Anatomy of a Pickin' Stick Dulcimer (in G, aka Strumstick)

If you're interested in learning how to play the stick dulcimer, it's important to have a good understanding of its various components. This knowledge will enable you to follow along in written materials or have meaningful conversations with other musicians. In this blog post, we will explore the anatomy of a pickin' stick dulcimer, focusing on a G tuned baby Strumstick.

Strap button: The stick dulcimer has a strap button, which allows for the attachment of a strap, making it easier to play the instrument for extended periods.

End pins: These are the points where the strings loop over. Stick dulcimers typically use mandolin strings with loops at the end. Felt or pipe cleaner is often placed on the end pins to protect the instrument.

Top and sound hole: The top of the instrument is where the sound hole is located. This is the area that produces the acoustic sound of the dulcimer.

Bridge: The bridge of the stick dulcimer is movable, unlike some other types of dulcimers. It is important to keep the bridge in place for proper intonation and tuning. Moving the bridge can result in the instrument sounding out of tune.

Body: The body refers to the entire structure of the stick dulcimer. In the case of a pick and stick model, the neck and body are constructed as one piece, without a visible seam. This design choice enhances the instrument's construction and sound.

Frets: Frets are the metal wires embedded on the neck of the dulcimer. By pressing a string against a fret, the player can change the pitch. Each fret represents a specific note or sound.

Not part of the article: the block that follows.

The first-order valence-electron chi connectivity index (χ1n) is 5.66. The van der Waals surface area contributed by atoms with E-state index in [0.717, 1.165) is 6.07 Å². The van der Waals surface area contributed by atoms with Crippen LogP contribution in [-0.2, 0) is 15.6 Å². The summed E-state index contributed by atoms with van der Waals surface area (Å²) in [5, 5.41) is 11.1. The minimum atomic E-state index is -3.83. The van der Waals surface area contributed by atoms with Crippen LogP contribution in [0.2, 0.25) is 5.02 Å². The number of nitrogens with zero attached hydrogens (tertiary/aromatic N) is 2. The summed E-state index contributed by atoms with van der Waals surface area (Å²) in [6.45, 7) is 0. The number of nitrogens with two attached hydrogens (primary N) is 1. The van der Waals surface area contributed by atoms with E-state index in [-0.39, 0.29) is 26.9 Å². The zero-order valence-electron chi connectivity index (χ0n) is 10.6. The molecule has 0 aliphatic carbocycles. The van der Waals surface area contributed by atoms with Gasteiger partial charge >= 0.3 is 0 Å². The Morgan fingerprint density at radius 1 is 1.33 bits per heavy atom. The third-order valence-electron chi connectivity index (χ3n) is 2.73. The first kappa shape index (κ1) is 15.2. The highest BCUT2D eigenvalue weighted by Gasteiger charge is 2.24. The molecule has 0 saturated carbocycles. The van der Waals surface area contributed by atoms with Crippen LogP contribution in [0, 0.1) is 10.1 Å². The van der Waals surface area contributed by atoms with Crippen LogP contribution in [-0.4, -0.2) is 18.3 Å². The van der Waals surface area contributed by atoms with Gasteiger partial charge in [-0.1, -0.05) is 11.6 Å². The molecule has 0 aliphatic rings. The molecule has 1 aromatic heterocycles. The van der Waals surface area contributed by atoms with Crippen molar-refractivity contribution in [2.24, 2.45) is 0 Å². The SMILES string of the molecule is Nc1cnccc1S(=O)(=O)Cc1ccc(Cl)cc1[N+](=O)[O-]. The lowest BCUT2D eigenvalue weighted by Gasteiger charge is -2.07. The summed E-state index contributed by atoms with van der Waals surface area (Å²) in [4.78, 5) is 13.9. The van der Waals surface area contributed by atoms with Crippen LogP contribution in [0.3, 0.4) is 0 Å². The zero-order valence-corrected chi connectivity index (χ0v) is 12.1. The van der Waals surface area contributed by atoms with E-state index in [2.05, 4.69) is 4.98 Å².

Zero fret: The stick dulcimer may have a zero fret instead of a traditional nut. The zero fret and nut serve the same purpose of determining string height and spacing.

Tuning keys and headstock: The tuning keys, sometimes referred to as string winders, are located on the headstock or peg head. They allow for precise tuning of the strings. The gears connected to the tuning keys facilitate the tuning process.

Six and a half fret: A unique feature of stick dulcimers is the inclusion of a six and a half fret. This fret provides additional notes and chord possibilities, adding versatility to the instrument. It is specific to mountain dulcimers and stick dulcimers and is not commonly found on guitars.

Understanding the anatomy of a pickin' stick dulcimer is essential for both beginners and experienced players. By familiarizing yourself with the different parts and their functions, you can better appreciate the instrument's construction and make informed decisions about playing techniques and tuning. Whether you're an aspiring strumstick player or simply curious about the dulcimer, this knowledge will enhance your appreciation of this unique and charming instrument.

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